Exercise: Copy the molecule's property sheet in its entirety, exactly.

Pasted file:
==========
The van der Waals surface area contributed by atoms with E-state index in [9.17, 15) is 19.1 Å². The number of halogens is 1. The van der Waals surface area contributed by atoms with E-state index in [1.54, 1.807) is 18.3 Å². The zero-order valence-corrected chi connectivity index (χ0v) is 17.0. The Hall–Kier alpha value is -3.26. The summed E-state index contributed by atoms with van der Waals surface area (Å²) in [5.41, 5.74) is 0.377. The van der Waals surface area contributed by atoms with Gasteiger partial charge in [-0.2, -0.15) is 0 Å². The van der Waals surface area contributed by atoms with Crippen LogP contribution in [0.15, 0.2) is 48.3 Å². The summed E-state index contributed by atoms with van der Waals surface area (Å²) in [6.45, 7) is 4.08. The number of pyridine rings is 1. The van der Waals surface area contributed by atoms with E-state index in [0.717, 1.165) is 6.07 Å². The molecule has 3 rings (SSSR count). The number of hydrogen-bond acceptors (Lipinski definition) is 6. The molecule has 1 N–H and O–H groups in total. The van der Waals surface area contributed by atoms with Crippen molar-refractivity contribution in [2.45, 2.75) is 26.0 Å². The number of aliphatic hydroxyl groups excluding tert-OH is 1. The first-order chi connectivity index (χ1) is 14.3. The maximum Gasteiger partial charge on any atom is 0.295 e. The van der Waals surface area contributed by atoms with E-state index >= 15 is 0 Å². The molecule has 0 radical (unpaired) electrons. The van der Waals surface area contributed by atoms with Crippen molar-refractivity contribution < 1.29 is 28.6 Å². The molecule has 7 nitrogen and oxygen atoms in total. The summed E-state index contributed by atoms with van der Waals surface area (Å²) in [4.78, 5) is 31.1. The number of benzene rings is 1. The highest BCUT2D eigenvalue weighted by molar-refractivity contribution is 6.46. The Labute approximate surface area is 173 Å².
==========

The van der Waals surface area contributed by atoms with E-state index in [9.17, 15) is 19.1 Å². The number of halogens is 1. The van der Waals surface area contributed by atoms with E-state index in [1.54, 1.807) is 18.3 Å². The zero-order valence-corrected chi connectivity index (χ0v) is 17.0. The Hall–Kier alpha value is -3.26. The summed E-state index contributed by atoms with van der Waals surface area (Å²) in [5.41, 5.74) is 0.377. The van der Waals surface area contributed by atoms with Gasteiger partial charge in [-0.2, -0.15) is 0 Å². The van der Waals surface area contributed by atoms with Crippen LogP contribution in [0.15, 0.2) is 48.3 Å². The summed E-state index contributed by atoms with van der Waals surface area (Å²) in [6.45, 7) is 4.08. The number of pyridine rings is 1. The van der Waals surface area contributed by atoms with E-state index in [0.717, 1.165) is 6.07 Å². The molecule has 3 rings (SSSR count). The number of hydrogen-bond acceptors (Lipinski definition) is 6. The molecule has 1 N–H and O–H groups in total. The van der Waals surface area contributed by atoms with Crippen molar-refractivity contribution in [2.45, 2.75) is 26.0 Å². The number of aliphatic hydroxyl groups excluding tert-OH is 1. The first-order chi connectivity index (χ1) is 14.3. The maximum Gasteiger partial charge on any atom is 0.295 e. The van der Waals surface area contributed by atoms with E-state index >= 15 is 0 Å². The molecule has 0 radical (unpaired) electrons. The van der Waals surface area contributed by atoms with Crippen molar-refractivity contribution < 1.29 is 28.6 Å². The molecule has 7 nitrogen and oxygen atoms in total. The summed E-state index contributed by atoms with van der Waals surface area (Å²) in [4.78, 5) is 31.1. The number of benzene rings is 1. The highest BCUT2D eigenvalue weighted by molar-refractivity contribution is 6.46. The Labute approximate surface area is 173 Å².